Browse by title

You are looking at 21 - 30 of 10,482 items

  • All accessible content x
Clear All
This content is available to you

Peter A.G van Bergeijk and Selwyn J.V. Moons

Peter A.G. van Bergeijk and Selwyn Moons discuss the emergence of the concept of economic diplomacy in the fields of Accounting, Business Economics, Conflict Studies, Development Studies, International Economics, International Relations, International Trade, Management Science, Peace Science, Political Science and Public Finance. The focus should be on bilateral activities such as nation branding, trade missions, trade fairs and network activities of embassies and consulates and the impact of these tools on import, export and Foreign Direct Investment. The field should extend beyond the traditional boundaries of commercial diplomacy and business diplomacy and also cover the not-for-profit-sector, including universities and other knowledge institutes, the health sector, the cultural sector, NGO’s etc. One key finding for research is the need to consider significant heterogeneities with respect to (the efficacy of) instruments, countries, institutions levels of development and behavior and decision-making of firms.

This content is available to you

Rosemary Lyster and Robert R.M. Verchick

This content is available to you

Brendan Cantwell, Hamish Coates and Roger King

This chapter introduces this Handbook on the Politics of Higher Education. It starts by advancing ideas and frames to position the following chapters, and then considers broad rationales for the book. The chapter closes by surveying the Handbook’s five parts, and providing a brief overview of the 28 chapters that follow.

This content is available to you

Richard Shaw and Chris Eichbaum

Advisers who are appointed to inject a partisan dimension into policy and political processes are now an established feature of executive government in parliamentary democracies around the globe. The early research on ministerial advisers tended to concentrate on the Anglo-American experience, exploring accountability issues and advisers’ contributions to the policy process (see Eichbaum and Shaw 2010). However, the scholarship has since expanded and evolved, and it is time to take stock of recent developments and to chart a future research agenda. In that spirit this chapter articulates the chief objectives of the ‘second wave’ of research on ministerial advisers, which are to profile scholarship from a wider range of parliamentary democracies, to more explicitly theorize empirical circumstances, and to articulate a comparative research project. To those ends the chapter defines the core unit of analysis, the ministerial adviser; sets out capsule histories of the two waves of research on advisers; and provides an overview of the book’s remaining chapters.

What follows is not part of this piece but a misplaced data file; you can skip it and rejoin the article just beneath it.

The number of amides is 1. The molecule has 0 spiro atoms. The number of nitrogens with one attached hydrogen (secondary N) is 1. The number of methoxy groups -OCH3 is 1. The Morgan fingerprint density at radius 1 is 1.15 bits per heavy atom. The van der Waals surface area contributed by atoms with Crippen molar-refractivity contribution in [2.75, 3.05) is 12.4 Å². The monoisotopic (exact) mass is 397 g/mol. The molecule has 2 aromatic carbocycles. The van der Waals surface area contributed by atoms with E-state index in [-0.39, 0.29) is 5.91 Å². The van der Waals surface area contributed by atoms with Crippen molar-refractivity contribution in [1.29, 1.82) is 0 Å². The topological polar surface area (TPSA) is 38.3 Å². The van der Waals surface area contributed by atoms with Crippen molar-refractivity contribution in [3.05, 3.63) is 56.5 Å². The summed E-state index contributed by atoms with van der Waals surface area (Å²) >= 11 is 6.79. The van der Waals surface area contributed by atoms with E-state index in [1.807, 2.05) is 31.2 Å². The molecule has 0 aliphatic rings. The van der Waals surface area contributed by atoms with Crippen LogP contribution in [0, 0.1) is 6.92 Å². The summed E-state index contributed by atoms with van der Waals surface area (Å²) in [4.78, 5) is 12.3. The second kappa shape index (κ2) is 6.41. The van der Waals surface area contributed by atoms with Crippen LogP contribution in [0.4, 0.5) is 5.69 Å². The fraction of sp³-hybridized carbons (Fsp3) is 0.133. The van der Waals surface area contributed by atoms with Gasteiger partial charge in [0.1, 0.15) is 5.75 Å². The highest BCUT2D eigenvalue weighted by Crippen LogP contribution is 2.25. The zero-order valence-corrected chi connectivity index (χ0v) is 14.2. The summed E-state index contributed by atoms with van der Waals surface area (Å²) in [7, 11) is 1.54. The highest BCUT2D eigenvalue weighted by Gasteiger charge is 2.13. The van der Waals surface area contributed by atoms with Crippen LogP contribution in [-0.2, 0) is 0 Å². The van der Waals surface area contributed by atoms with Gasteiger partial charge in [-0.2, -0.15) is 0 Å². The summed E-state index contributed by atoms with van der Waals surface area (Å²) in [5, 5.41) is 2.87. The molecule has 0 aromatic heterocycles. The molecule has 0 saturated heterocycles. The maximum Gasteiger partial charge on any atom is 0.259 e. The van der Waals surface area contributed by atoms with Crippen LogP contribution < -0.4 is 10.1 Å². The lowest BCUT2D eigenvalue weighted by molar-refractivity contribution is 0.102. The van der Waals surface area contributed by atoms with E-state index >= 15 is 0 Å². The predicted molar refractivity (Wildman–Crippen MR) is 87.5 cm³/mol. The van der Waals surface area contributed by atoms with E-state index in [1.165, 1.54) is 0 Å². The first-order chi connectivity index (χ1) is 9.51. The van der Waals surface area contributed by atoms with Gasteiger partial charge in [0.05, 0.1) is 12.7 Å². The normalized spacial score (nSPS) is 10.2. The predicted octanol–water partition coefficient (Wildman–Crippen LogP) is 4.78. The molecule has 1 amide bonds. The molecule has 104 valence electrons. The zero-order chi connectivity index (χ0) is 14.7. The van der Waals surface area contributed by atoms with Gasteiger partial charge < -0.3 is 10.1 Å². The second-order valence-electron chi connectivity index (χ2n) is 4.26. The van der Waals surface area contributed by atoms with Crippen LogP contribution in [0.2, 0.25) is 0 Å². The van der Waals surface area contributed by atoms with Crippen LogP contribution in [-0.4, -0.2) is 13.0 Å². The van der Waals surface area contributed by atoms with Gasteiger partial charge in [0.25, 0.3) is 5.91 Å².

This content is available to you

Tuomo Peltonen, Hugo Gaggiotti and Peter Case

This content is available to you

Patrizio Bianchi and Sandrine Labory

This introductory chapter to the book reviews global trends in markets, focusing on globalisation and digitalisation. It is argued that the global economy seems to have entered a new phase after the financial crisis, whereby flows of goods no longer exponentially rise while data flows boom. This new phase can therefore be called ‘digital globalisation’, spurred by the fourth industrial revolution, the meaning and implications this book aims at analysing, especially regarding industry and industrial policy.

This content is available to you

Urban Gråsjö, Charlie Karlsson and Iréne Bernhard

Innovations are generated by two types of economic agents: incumbent firms and entrepreneurs. This chapter discusses two specific but interrelated aspects of innovation by these two types of economic actors, namely the role of geography, that is, the location of economic agents, and of open innovation. A successful innovation process is usually an open process, where valuable ideas, knowledge and resources can come from both inside and outside the economic agent. This leads to two fundamental questions: how does openness influence the ability of incumbents and potential entrepreneurs to innovate and to appropriate the benefits of innovation? And how is this ability influenced by the location of incumbents and potential entrepreneurs? By discussing these factors in this introductory chapter, we create a background and a foundation for the rest of the chapters in this edited volume.

This content is available to you

Sharon Alvarez, Elias G. Carayannis, Giovanni Battista Dagnino and Rosario Faraci

In the introductory chapter, the authors spell out the contributions that the book advances to the emerging debate on entrepreneurial ecosystems and the diffusion of startups, and illustrate the reasons that led them to gather nine relevant conceptual and empirical contributions written by 21 leading scholars from various parts of the world in the field of entrepreneurship and strategy. They define the target audience of the book as entrepreneurship and strategy students, academics and a wide array of practitioners, such as entrepreneurs, executives, consultants and policy makers. The structure of the book is outlined and an overview of the chapters provided.

This content is available to you

Thomas Eger and Marc Scheufen

This chapter provides a short introduction into the development of the academic publishing market and the serials crisis, the role of copyright protection in academic publishing, and the origins of open access in academic publishing.